SEATTLE — Many of the organizations providing essential services in our communities are also facing unprecedented challenges. It’s leading to fear that the people who rely on those services may be left out.
The Seattle metropolitan area is growing by roughly 1,100 people per week. That’s rapidly increasing demand on nonprofits providing critical services.
Boyer Children’s Clinic is the largest early intervention provider in Seattle, delivering therapy and education services to babies and toddlers with developmental delays or disabilities for the last 75 years.
Now, Boyer is seeing unprecedented demand. The number of cases increasing by 32 percent from just last year.
Over the next five years in King County, the need for early intervention services is expected to jump by another 42%.
“We would never turn a family away due to financial circumstances, but it does create a strain," says Boyer Executive Director Michael Stewart. "We want to ensure that each child receives all of the services.”
Malea Williams is a mother of three. Her 2-year-old son has Autism Spectrum Disorder and receives therapy at Boyer.
“It has been a huge relief, both personally and emotionally, for me to know that they have been a map when I have felt lost," Williams says.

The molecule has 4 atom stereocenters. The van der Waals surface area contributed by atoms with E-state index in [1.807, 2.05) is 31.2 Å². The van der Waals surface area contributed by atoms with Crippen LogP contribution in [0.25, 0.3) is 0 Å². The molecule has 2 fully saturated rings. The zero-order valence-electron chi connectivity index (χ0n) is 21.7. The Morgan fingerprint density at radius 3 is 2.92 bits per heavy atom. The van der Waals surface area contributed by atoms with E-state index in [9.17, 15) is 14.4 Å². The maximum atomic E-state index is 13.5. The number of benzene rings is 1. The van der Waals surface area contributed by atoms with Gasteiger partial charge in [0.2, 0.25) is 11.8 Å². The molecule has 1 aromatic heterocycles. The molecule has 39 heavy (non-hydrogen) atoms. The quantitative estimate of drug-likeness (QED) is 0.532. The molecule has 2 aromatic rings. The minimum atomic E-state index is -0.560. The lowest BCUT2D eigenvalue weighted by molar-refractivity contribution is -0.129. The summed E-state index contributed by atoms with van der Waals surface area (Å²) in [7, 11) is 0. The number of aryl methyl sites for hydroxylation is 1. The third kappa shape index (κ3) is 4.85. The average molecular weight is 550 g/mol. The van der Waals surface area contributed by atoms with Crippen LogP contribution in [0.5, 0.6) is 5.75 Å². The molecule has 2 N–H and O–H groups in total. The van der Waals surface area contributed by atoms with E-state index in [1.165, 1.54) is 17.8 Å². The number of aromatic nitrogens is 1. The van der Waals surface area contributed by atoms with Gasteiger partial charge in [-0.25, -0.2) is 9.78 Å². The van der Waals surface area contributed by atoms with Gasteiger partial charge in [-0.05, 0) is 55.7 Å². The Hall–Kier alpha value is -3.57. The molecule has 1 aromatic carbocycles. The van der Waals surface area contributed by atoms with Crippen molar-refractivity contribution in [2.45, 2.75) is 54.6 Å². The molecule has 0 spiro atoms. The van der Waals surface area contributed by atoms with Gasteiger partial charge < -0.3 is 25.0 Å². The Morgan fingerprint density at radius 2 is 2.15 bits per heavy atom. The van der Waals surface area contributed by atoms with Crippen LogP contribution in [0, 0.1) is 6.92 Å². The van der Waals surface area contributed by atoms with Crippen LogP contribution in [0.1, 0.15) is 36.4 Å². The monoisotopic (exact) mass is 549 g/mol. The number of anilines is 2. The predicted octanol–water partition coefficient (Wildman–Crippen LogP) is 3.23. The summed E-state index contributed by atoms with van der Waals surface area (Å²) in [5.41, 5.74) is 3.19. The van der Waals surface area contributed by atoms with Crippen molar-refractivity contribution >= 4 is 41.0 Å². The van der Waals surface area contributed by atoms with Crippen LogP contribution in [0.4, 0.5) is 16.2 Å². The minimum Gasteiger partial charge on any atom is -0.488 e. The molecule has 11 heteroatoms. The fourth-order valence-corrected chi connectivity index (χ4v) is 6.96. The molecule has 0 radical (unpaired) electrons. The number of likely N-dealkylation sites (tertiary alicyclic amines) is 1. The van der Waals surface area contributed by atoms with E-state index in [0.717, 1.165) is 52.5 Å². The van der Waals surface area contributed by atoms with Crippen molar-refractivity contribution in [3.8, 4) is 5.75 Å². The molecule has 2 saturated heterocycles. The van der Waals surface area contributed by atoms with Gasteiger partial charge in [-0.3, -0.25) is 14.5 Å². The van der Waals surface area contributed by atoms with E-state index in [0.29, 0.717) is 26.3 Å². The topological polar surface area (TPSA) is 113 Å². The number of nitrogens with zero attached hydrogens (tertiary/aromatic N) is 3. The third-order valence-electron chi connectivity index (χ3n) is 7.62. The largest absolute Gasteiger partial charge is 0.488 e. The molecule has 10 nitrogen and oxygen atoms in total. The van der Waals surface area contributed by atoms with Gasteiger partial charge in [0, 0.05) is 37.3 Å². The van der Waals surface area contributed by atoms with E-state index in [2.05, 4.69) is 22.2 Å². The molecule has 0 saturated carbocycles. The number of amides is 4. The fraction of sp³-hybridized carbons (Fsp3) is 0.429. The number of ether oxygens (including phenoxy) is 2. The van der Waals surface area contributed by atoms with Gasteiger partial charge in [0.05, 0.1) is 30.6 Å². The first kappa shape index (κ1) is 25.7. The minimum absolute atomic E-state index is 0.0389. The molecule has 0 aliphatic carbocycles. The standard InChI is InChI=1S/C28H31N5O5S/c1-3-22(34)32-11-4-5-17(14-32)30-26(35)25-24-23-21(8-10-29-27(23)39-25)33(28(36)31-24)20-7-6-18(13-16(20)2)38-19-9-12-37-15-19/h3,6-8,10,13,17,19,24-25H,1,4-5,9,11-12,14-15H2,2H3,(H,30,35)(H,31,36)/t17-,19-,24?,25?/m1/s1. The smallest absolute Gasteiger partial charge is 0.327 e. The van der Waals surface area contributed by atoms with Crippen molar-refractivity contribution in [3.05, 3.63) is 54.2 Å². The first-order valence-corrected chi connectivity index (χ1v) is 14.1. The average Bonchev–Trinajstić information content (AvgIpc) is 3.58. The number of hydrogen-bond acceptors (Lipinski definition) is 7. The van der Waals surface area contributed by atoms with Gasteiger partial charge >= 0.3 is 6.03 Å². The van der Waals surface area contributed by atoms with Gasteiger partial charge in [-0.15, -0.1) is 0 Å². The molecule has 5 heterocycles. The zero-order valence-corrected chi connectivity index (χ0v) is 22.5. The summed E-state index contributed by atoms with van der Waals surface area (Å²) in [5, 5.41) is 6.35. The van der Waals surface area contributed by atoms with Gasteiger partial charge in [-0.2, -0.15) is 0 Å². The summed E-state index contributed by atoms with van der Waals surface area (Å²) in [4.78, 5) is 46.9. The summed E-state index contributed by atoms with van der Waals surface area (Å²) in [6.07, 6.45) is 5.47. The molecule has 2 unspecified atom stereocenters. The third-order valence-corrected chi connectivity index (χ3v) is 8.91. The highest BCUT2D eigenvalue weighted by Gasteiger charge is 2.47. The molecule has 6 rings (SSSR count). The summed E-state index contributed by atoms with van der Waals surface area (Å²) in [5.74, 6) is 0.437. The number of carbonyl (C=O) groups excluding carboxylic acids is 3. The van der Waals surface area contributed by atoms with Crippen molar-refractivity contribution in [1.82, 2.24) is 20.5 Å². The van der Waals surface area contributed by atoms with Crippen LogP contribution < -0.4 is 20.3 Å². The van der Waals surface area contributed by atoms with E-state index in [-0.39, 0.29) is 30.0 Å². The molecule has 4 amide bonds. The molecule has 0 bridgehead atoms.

As Boyer's program director and a working physical therapist at the center, Gay Burton sees another growing problem. There's an ongoing challenge to recruit and retain staffers on a nonprofit salary, in a region where the cost of living just keeps rising.
Burton says, “The competition for talented pediatric therapists is stiff and we find some of our younger therapists having to move out of the Seattle area because it’s too expensive to live here.”
It’s not just Boyer.
Friends of Youth serves 6,500 young people in 18 cities in the Puget Sound region.
Some are homeless. Others are in foster care or battling substance abuse.
But the biggest battle for the nonprofit is seeing 45% of its workforce turn over from year-to-year.
“I think our community suffers," says Friends of Youth Executive Director Terry Pottmeyer. "I think our community suffers because we aren’t able to keep the people called to the work, in the work.”
To keep up with the rising demand, local nonprofits say they have turned to additional fundraising efforts, calling on the community to fill the void.
They admit that takes time and resources away from the doing the important work they are called to do.